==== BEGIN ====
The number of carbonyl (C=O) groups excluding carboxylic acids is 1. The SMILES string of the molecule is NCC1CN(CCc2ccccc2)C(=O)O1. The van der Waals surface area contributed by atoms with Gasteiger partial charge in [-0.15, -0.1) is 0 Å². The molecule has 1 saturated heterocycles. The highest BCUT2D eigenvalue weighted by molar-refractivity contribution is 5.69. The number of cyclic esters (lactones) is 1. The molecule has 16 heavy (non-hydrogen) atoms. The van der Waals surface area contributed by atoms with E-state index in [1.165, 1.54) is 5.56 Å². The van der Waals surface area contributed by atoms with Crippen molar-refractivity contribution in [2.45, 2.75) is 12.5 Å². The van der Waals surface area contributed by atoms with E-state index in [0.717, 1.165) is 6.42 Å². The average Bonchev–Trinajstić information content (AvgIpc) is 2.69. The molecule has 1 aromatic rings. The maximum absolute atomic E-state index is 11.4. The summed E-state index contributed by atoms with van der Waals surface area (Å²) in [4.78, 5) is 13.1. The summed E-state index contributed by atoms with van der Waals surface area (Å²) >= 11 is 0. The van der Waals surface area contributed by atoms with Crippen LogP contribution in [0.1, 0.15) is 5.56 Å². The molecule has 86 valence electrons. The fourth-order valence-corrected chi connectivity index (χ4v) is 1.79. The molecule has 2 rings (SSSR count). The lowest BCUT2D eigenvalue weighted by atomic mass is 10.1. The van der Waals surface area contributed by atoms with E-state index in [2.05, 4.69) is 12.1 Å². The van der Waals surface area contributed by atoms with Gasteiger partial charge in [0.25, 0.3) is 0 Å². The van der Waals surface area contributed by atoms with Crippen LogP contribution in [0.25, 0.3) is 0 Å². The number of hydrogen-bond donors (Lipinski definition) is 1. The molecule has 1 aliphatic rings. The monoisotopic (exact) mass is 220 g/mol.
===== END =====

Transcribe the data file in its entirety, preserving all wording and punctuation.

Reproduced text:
The number of carbonyl (C=O) groups excluding carboxylic acids is 1. The SMILES string of the molecule is NCC1CN(CCc2ccccc2)C(=O)O1. The van der Waals surface area contributed by atoms with Gasteiger partial charge in [-0.15, -0.1) is 0 Å². The molecule has 1 saturated heterocycles. The highest BCUT2D eigenvalue weighted by molar-refractivity contribution is 5.69. The number of cyclic esters (lactones) is 1. The molecule has 16 heavy (non-hydrogen) atoms. The van der Waals surface area contributed by atoms with E-state index in [1.165, 1.54) is 5.56 Å². The van der Waals surface area contributed by atoms with Crippen molar-refractivity contribution in [2.45, 2.75) is 12.5 Å². The van der Waals surface area contributed by atoms with E-state index in [0.717, 1.165) is 6.42 Å². The average Bonchev–Trinajstić information content (AvgIpc) is 2.69. The molecule has 1 aromatic rings. The maximum absolute atomic E-state index is 11.4. The summed E-state index contributed by atoms with van der Waals surface area (Å²) in [4.78, 5) is 13.1. The summed E-state index contributed by atoms with van der Waals surface area (Å²) >= 11 is 0. The van der Waals surface area contributed by atoms with Crippen LogP contribution in [0.1, 0.15) is 5.56 Å². The molecule has 86 valence electrons. The fourth-order valence-corrected chi connectivity index (χ4v) is 1.79. The molecule has 2 rings (SSSR count). The lowest BCUT2D eigenvalue weighted by atomic mass is 10.1. The van der Waals surface area contributed by atoms with E-state index in [2.05, 4.69) is 12.1 Å². The van der Waals surface area contributed by atoms with Gasteiger partial charge in [0.25, 0.3) is 0 Å². The van der Waals surface area contributed by atoms with Crippen LogP contribution in [0.25, 0.3) is 0 Å². The number of hydrogen-bond donors (Lipinski definition) is 1. The molecule has 1 aliphatic rings. The monoisotopic (exact) mass is 220 g/mol.